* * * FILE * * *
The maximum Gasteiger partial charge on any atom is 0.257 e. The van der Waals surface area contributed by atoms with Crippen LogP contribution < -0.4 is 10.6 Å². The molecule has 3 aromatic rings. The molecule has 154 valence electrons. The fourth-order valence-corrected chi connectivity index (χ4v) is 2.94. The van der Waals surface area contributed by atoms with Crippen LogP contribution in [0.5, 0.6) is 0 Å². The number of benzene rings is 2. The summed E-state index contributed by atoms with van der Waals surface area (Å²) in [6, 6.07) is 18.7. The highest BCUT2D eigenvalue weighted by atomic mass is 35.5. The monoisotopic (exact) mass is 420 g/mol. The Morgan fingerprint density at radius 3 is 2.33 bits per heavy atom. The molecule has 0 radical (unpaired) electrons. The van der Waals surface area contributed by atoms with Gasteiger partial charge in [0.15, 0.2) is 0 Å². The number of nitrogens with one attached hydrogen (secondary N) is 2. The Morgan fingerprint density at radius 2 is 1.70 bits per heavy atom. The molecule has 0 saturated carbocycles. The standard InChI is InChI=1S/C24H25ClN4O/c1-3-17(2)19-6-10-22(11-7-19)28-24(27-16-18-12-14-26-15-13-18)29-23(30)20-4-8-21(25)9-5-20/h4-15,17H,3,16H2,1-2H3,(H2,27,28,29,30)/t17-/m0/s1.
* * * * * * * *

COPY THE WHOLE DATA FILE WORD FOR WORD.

The maximum Gasteiger partial charge on any atom is 0.257 e. The van der Waals surface area contributed by atoms with Crippen LogP contribution < -0.4 is 10.6 Å². The molecule has 3 aromatic rings. The molecule has 154 valence electrons. The fourth-order valence-corrected chi connectivity index (χ4v) is 2.94. The van der Waals surface area contributed by atoms with Crippen LogP contribution in [0.5, 0.6) is 0 Å². The number of benzene rings is 2. The summed E-state index contributed by atoms with van der Waals surface area (Å²) in [6, 6.07) is 18.7. The highest BCUT2D eigenvalue weighted by atomic mass is 35.5. The monoisotopic (exact) mass is 420 g/mol. The Morgan fingerprint density at radius 3 is 2.33 bits per heavy atom. The molecule has 0 radical (unpaired) electrons. The van der Waals surface area contributed by atoms with Gasteiger partial charge in [0.15, 0.2) is 0 Å². The number of nitrogens with one attached hydrogen (secondary N) is 2. The Morgan fingerprint density at radius 2 is 1.70 bits per heavy atom. The molecule has 0 saturated carbocycles. The standard InChI is InChI=1S/C24H25ClN4O/c1-3-17(2)19-6-10-22(11-7-19)28-24(27-16-18-12-14-26-15-13-18)29-23(30)20-4-8-21(25)9-5-20/h4-15,17H,3,16H2,1-2H3,(H2,27,28,29,30)/t17-/m0/s1.